The independent and joint effects of within- and between-city contrasts in air pollution on mortality have been investigated rarely. To examine the differential effects of between- versus within-city contrasts in pollution exposure, we used both ambient measurements and land use regression models to assess associations with mortality and exposure to nitrogen dioxide (NO2) among ~735,600 adults in 10 of the largest Canadian cities. We estimated exposure contrasts partitioned into within- and between-city contrasts, and the sum of these as overall exposures, for every year from 1984 to 2006. Residential histories allowed us to follow subjects annually during the study period. We calculated hazard ratios (HRs) adjusted for many personal and contextual variables. In fully-adjusted, random-effects models, we found positive associations between overall NO2 exposures and mortality from non-accidental causes (HR per 5 p.p.b.: 1.05; 95% confidence interval (CI): 1.03-1.07), cardiovascular disease (HR per 5 p.p.b.: 1.04; 95% CI: 1.01-1.06), ischaemic heart disease (HR per 5 p.p.b.: 1.05; 95% CI: 1.02-1.08) and respiratory disease (HR per 5 p.p.b.: 1.04; 95% CI: 0.99-1.08), but not from cerebrovascular disease (HR per 5 p.p.b.: 1.01; 95% CI: 0.96-1.06). We found that most of these associations were determined by within-city contrasts, as opposed to by between-city contrasts in NO2. Our results suggest that variation in NO2 concentrations within a city may represent a more toxic mixture of pollution than variation between cities.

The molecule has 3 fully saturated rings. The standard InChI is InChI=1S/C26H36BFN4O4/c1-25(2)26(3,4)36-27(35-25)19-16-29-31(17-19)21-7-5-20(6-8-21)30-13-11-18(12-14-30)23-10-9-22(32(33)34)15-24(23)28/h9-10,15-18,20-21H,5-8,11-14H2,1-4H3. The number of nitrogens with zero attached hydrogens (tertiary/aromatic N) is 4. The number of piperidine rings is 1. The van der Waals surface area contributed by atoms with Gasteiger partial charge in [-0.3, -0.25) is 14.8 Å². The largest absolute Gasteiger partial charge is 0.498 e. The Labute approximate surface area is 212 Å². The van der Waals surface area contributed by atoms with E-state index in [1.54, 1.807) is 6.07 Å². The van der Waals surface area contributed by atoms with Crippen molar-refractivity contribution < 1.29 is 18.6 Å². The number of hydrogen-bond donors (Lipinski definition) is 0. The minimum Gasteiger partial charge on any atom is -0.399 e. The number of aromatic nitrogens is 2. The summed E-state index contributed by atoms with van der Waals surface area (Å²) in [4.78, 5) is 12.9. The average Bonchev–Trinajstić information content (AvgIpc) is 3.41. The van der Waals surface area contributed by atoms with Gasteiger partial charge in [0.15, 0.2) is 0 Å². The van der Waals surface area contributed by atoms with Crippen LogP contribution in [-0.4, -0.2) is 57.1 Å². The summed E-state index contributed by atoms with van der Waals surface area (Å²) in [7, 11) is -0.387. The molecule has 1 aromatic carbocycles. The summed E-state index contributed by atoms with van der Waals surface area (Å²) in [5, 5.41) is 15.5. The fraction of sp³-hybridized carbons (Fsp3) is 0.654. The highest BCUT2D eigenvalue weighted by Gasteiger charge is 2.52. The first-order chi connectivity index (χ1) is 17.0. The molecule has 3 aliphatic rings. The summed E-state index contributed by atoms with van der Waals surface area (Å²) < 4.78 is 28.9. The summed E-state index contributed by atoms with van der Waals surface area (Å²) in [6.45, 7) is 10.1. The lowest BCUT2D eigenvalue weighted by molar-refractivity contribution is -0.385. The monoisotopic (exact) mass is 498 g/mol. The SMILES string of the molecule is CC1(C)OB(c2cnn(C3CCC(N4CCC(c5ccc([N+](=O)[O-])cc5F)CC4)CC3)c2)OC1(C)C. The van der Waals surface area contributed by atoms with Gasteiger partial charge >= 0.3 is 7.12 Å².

Crouse DL1, Peters PA2, Villeneuve PJ3, Proux MO4, Shin HH1, Goldberg MS5, Johnson M6, Wheeler AJ6, Allen RW7, Atari DO8, Jerrett M9, Brauer M10, Brook JR11, Cakmak S1, Burnett RT1

J Expo Sci Environ Epidemiol. 2015 Sep-Oct;25(5):482-9. Epub 2015 Jan 21.

 

doi: 10.1038/jes.2014.89

August 7 | 2017

Spatial Transferability of a Microresidential Mobility Model in the Integrated Land Use, Transportation, and Environment Modeling System

Abstract

This paper presents the spatial transferability analysis of a microbehavioral model from the residential mobility component of the integrated land use, transportation, and environment (ILUTE) modeling system developed and implemented in the Greater Toronto and Hamilton Area, Ontario, Canada. The study examined whether ILUTE could be spatially transferred with the current model components to a different geographic area: Halifax, Nova Scotia, Canada. The residential mobility component within ILUTE is a continuous-time, hazard-based duration model, developed with retrospective survey data from the Residential Mobility Survey 2 in the Greater Toronto and Hamilton Area. This study developed a similar continuous-time, hazard-based duration model for the residential mobility decisions of households in Halifax on the basis of retrospective survey data from a household mobility and travel survey. The model results suggested that households in Halifax and the Greater Toronto and Hamilton Area exhibited profound differences in residential mobility decisions. Sociodemographic, dwelling, and neighborhood characteristics significantly affected residential mobility decisions in the Greater Toronto and Hamilton Area. The effects of land use and accessibility measures were noteworthy for Halifax. For instance, home-to-work distances in Halifax affected the decision to move; however, such an effect could not be confirmed in the Greater Toronto and Hamilton Area. Households’ first periods of residence after household formation in a residential location were shorter in Halifax than in the Greater Toronto and Hamilton Area. It was concluded that the direct transfer of micromodels from one spatial context to another could be difficult.